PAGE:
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Feb 13, 2024 by Marc Peruzzi

Meet a Creative: David Holbrooke


Home Base / Telluride, Colorado.

Activities / Skiing, hiking, outdoor pursuits.

Why David:

Holbrooke’s career began as a TV producer working at the Today Show, CBS News, and CNN, so a story sense is intrinsic to everything he does. But it was 9/11, which came down a few blocks from his office in all its misanthropic dust, that redirected his career. That’s when Robert De Niro and his Tribeca studio tapped David to work on an anthology of 9/11 short films. That project fizzled, but not before David connected with the director Richard Linklater (“Dazed and Confused,” “Boyhood”) to produce “Live From Shiva’s Dance Floor,” a documentary that saw Linklater and the poet and tour guide Timothy “Speed” Levitch tour the ruins of the Twin Towers and cogitate on fear, destruction, and, as the title implies, renewal. Documentaries are now David’s preferred medium. His most noted works are “Hard As Nails” (2007), “The Diplomat” (about his father, Ambassador Richard Holbrooke and released in 2015) and “We Are Not Done Yet” (2018), all of which can be viewed on HBO.

David (right) in the Balkans on the set of "The Diplomat" with General Wesley Clark.

In addition to his film work, David is a curator, widely credited for taking Telluride Mountain Film from an obscure film festival to one of the most important events on a filmmaker’s calendar. “I feel fortunate to be able to do projects with real meaning,” says David. “That was the question I asked myself when I left CNN. ‘Can I pursue meaning?’ The answer is yes, but pursuing something that actually earns money is something else entirely.

When I started in the doc ‘business,’ I remember talking with a renowned documentary filmmaker who has all these Emmys and can self-fund early stages of projects. I asked him how he made his money and his answer was real estate. The lesson was: Don’t take on documentary filmmaking unless you have an insane gift or you simply can’t live without storytelling.

During his years with Telluride Mountain Film, David grew discouraged at the lack of original thinking in the documentary space, so he started an eponymous festival to celebrate non-derivative thought.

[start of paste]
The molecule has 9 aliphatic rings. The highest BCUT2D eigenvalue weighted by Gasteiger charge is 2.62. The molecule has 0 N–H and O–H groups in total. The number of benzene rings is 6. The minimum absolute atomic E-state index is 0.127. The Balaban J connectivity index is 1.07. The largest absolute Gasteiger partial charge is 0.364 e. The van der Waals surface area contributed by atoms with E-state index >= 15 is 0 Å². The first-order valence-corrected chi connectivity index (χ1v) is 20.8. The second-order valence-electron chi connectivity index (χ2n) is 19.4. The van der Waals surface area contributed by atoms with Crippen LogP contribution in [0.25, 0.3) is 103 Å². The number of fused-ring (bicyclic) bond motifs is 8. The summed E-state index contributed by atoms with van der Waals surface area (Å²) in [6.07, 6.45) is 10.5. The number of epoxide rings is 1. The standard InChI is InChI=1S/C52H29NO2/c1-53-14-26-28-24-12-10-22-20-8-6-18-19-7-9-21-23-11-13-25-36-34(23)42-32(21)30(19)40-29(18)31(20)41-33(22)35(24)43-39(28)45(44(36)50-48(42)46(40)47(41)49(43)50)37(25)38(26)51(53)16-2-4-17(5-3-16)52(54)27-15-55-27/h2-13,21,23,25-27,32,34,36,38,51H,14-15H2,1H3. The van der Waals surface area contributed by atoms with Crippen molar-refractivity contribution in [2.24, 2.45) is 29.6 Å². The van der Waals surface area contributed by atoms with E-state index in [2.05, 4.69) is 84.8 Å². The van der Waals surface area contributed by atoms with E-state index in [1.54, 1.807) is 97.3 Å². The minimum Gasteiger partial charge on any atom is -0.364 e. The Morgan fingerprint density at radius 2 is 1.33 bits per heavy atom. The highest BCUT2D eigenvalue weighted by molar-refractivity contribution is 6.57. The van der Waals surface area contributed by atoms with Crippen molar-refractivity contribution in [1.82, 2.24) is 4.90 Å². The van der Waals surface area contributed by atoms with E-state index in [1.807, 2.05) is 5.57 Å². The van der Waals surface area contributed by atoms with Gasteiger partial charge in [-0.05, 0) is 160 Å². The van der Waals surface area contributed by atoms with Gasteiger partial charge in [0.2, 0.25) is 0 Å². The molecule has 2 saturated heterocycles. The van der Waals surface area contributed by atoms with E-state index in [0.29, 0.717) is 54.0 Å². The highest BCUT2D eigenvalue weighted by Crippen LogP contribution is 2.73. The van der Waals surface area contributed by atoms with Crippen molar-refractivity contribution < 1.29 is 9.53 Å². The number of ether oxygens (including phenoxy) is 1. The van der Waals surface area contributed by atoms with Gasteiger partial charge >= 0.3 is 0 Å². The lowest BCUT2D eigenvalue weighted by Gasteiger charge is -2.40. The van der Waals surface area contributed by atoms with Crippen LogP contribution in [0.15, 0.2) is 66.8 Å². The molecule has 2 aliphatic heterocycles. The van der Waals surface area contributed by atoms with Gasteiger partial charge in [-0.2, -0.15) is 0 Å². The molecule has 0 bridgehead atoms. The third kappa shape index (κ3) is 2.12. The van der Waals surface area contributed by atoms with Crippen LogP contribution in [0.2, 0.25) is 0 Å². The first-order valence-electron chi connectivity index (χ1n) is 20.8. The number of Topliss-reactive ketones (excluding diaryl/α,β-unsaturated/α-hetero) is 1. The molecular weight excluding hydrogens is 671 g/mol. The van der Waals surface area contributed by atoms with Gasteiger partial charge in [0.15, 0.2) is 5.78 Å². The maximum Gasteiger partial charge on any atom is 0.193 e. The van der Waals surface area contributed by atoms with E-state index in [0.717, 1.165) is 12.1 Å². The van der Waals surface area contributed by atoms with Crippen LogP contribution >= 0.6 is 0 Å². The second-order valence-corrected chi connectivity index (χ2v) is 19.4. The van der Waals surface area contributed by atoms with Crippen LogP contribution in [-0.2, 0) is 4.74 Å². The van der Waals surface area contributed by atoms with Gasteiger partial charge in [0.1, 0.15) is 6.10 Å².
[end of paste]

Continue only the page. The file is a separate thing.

In a world where we are being bombarded with images, stories, and opinions every second of every day, David has a keen ability to identify what’s relevant and why we should care about a particular topic. His strong story sense takes you to a new place where ideas intersect with action. For David, it’s not just about educating and sharing, it’s about making people understand their role in the world and the power of storytelling as a form of activism. He isn’t someone who wants to stay at the surface of life. He wants to dig deep, do the work, and come out the other side of a conversation with a renewed point of view. While working together on “The Diplomat,” I felt incredibly privileged to have David as a creative partner.

Stacey Reiss Executive Producer | RadicalMedia
At the Original Thinkers pulpit.
On the set of "The Diplomat," with General Wesley Clark.

Specialized Skills

David might not say it, but as a director he has a deft eye and ear for human stories. Watch this clip form “The Diplomat” for an example.

What's Next

As a festival director, David spent much of his time reviewing submissions and started to see a troubling pattern, which was that so many films just didn’t need to get made. Were they original? Were they well-made? Did they need to be out in the world? The answer was all too often NO, yet the proliferation of film festivals encourages people to make films for all the wrong reasons. As a response, he wanted to start a smaller, carefully curated festival, which he called Original Thinkers, and here’s the vision: “Original Thinkers believes that everyone can be an original thinker if they put their minds to it, and that engaging with new ideas and authentic stories can help us better navigate the complex world we live in with empathy and understanding.”